“One thing that I'm really a believer in at Lopez is using baits in transparent, or phantom colors, and that goes for jerkbaits, crankbaits and topwater,” Graham said. “They just seem to get bit really well there. Lopez can be a really good crankbait lake with shad and craw patterns, especially if you can get in close and parallel to the rock walls and cast in there as tight as you can get it.”

Making his own baits, Graham added that one of his more effective Lopez-specific offerings is a ½-ounce brown and copper spinnerbait with a big #7 copper willow blade that he likes to throw along the rock walls just like the cranks. “They just really seem to like it there.” Topwater can also be pretty good at Lopez during the summer and fall months, especially so on your more calm days. “But once the wind kicks up, you're usually best to switch to worms,” Graham said.

Lopez is also a very good jig lake, and that's one particular weapon that anglers will want to have tied on year-round to find quality biters with a healthy population of crawdads in the lake. The bass bite can – and usually does – get considerably tougher by mid-fall and into the winter like at many lakes, but there are always quality fish to be had at Lopez regardless. “It can still be pretty good as far as finding some good fish, the key is just really slowing things down in the winter. I like to lean on jigs, spoons and blades in the colder months there,” said Graham.

Santa Margarita Lake: It's all about the largemouth down the road at Santa Margarita Lake. Big ones too. In fact, Graham says it's your best bet in the region for a shot at getting a hook into a double-digit trophy bass. “The spring can be excellent and the size there can be awesome,” he said. The summertime can also produce plenty of good days on the water, with lots of grass usually coming in by late spring / early summer to open up the playbook to a handful of different approaches.

“I always take the time to flip and drop-shot the edges of those grass lines, and also throw topwater right over the top of them,” Graham said of the summer bite. “There's a lot of fish that tend to congregate there this time of year. Santa Margarita is a really good worm lake, especially with your earth tone colors – your crawdad colors, browns and greens seem to play really well there. One thing I also really like to do there that's kind of become a thing of the past is split-shotting worms and working the bluff walls and rock piles. The split-shot just really seems to get 'em pretty good there.”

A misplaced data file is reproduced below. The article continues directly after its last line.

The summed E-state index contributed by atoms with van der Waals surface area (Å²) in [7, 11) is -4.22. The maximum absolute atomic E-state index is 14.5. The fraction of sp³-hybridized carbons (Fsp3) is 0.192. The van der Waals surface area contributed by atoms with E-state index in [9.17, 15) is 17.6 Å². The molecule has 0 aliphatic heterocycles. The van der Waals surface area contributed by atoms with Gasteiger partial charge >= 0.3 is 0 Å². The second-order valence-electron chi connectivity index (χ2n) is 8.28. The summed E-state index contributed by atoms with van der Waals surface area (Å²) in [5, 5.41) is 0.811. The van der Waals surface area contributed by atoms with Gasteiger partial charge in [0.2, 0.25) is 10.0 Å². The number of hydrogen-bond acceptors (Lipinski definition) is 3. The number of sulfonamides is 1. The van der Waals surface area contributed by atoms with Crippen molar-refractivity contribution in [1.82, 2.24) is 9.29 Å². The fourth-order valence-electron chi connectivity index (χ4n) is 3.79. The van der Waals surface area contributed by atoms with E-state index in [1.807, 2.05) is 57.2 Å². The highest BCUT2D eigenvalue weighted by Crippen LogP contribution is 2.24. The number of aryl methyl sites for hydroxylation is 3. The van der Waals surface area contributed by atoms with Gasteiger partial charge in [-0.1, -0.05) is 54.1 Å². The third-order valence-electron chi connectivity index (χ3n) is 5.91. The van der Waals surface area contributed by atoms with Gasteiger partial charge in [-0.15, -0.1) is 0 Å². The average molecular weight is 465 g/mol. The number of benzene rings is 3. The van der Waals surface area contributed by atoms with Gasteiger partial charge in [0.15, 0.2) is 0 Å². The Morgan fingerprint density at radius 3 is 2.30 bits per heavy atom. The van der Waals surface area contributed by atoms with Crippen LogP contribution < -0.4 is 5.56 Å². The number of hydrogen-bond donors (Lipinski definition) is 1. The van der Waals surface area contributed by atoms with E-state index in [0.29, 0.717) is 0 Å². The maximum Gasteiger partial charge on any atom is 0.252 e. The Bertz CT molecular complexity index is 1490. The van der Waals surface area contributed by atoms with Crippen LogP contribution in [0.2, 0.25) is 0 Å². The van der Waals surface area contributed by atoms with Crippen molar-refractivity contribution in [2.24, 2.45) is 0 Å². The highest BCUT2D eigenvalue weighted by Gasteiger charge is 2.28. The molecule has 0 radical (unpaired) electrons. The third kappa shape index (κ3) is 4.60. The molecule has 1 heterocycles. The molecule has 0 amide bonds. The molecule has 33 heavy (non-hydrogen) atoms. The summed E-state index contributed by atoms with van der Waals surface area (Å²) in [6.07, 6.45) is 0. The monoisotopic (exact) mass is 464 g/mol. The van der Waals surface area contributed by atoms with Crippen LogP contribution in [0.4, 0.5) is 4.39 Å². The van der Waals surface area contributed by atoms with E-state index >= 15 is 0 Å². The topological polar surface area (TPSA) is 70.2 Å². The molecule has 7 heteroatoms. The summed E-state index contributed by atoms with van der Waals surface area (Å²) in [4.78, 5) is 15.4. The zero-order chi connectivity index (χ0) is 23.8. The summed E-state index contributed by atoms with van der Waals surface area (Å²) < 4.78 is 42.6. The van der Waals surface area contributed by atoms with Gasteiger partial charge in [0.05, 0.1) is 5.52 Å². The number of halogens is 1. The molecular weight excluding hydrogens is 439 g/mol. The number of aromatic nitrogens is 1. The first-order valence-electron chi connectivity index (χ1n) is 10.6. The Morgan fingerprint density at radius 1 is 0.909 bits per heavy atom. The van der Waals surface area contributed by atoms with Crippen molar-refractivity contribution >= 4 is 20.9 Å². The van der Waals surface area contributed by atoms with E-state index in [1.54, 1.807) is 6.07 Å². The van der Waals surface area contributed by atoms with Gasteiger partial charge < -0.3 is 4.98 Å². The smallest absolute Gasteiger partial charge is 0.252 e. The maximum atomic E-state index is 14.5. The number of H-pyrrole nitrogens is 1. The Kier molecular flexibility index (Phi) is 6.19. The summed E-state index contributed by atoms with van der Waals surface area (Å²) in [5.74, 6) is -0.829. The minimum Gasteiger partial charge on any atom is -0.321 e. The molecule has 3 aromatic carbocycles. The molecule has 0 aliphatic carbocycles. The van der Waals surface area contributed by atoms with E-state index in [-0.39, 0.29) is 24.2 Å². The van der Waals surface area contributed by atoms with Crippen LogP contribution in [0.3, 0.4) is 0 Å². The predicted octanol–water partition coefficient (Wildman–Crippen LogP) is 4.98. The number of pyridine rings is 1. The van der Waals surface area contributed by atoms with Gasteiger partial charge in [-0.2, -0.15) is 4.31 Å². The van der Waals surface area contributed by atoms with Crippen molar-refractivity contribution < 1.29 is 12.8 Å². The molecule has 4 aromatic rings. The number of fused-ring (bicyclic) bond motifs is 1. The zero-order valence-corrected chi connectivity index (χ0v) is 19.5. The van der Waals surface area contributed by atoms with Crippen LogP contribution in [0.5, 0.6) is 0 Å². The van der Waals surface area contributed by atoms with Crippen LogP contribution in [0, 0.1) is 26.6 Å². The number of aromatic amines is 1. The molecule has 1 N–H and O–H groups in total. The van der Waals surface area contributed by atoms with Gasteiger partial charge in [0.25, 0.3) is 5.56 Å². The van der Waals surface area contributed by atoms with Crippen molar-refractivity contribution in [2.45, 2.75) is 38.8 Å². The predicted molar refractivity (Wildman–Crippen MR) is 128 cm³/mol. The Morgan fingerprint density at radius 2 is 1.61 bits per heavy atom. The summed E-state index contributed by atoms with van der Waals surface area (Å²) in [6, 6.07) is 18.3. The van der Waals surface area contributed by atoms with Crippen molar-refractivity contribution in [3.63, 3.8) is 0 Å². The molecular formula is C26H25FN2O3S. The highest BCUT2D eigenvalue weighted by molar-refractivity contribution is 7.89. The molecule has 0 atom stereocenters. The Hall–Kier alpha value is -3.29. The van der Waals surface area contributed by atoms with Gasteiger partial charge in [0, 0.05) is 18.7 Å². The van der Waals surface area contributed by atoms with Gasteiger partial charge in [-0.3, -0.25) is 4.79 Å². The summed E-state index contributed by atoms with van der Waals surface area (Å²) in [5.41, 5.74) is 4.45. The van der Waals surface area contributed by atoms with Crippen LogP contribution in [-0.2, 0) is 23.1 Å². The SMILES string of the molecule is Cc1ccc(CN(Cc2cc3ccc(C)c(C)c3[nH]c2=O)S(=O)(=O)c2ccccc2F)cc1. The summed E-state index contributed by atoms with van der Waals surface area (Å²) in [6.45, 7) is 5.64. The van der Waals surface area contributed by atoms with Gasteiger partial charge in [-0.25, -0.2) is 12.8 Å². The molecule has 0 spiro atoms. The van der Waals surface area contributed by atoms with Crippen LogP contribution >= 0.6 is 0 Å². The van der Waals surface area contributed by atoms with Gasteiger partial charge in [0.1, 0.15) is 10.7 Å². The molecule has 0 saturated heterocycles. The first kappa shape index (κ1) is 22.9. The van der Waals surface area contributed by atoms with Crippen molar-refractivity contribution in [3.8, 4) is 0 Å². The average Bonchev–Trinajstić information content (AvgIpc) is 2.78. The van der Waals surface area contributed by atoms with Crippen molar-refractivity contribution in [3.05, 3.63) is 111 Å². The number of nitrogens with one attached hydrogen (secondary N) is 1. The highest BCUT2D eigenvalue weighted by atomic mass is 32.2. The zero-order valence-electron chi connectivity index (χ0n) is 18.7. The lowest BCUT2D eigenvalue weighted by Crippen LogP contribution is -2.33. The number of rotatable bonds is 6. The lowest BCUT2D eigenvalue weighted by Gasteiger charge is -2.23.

As far as topwater goes, Graham says that poppers are usually a best bet over other surface baits and that a little breeze on the water generally tends to enhance the topwater bite at the lake. And when there is some wind chop present, jerkbaits have also been a long-time favorite at Santa Margarita for enticing some quality reaction bites.

If you are a bass hound who happens to like variety and options, you'd be hard pressed to find a more diverse, opportunity-rich region in the state than the Central Coast. From trophy largemouth and bruiser bronzebacks, to aggressive spots and kamakaze white bass, there is truly a bit of everything here for bass anglers, and no shortage of spectacular scenery to do it in. If you've yet to experience the region first-hand and get a taste of this unique bass scene, it is highly recommended here that it be put on the future agenda at some point, and it's highly likely you'll be very happy you did.

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Darren Graham at Atomic Custom Baits & Guide Services offers bass fishing guide trips at a number of lakes in the region, including San Antonio and Nacimiento, Lopez and Santa Margarita, along with lakes Success, Kaweah and Isabella. Graham also offers a line of custom-made bass baits. For more information, call Graham at (559) 359-1969 or visit